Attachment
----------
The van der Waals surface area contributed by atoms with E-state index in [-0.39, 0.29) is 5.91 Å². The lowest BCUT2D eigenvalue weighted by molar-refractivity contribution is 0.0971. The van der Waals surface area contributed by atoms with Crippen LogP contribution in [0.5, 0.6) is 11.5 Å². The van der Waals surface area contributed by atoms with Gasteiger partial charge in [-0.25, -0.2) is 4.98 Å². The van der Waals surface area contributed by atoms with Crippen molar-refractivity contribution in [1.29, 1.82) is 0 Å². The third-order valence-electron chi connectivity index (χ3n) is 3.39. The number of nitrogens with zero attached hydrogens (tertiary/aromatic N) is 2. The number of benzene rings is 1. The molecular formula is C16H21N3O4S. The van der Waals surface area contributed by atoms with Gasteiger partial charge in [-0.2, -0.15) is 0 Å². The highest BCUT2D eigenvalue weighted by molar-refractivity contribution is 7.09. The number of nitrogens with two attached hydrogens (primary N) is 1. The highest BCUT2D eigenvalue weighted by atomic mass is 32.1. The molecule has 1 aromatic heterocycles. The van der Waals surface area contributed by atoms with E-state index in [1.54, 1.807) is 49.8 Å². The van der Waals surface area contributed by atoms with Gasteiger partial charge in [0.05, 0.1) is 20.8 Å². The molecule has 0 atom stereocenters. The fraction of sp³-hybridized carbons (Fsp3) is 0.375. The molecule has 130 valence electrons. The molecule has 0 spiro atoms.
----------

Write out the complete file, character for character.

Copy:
The van der Waals surface area contributed by atoms with E-state index in [-0.39, 0.29) is 5.91 Å². The lowest BCUT2D eigenvalue weighted by molar-refractivity contribution is 0.0971. The van der Waals surface area contributed by atoms with Crippen LogP contribution in [0.5, 0.6) is 11.5 Å². The van der Waals surface area contributed by atoms with Gasteiger partial charge in [-0.25, -0.2) is 4.98 Å². The van der Waals surface area contributed by atoms with Crippen molar-refractivity contribution in [1.29, 1.82) is 0 Å². The third-order valence-electron chi connectivity index (χ3n) is 3.39. The number of nitrogens with zero attached hydrogens (tertiary/aromatic N) is 2. The number of benzene rings is 1. The molecular formula is C16H21N3O4S. The van der Waals surface area contributed by atoms with Gasteiger partial charge in [-0.2, -0.15) is 0 Å². The highest BCUT2D eigenvalue weighted by molar-refractivity contribution is 7.09. The number of nitrogens with two attached hydrogens (primary N) is 1. The highest BCUT2D eigenvalue weighted by atomic mass is 32.1. The molecule has 1 aromatic heterocycles. The van der Waals surface area contributed by atoms with E-state index in [1.54, 1.807) is 49.8 Å². The van der Waals surface area contributed by atoms with Gasteiger partial charge in [0.05, 0.1) is 20.8 Å². The molecule has 0 atom stereocenters. The fraction of sp³-hybridized carbons (Fsp3) is 0.375. The molecule has 130 valence electrons. The molecule has 0 spiro atoms.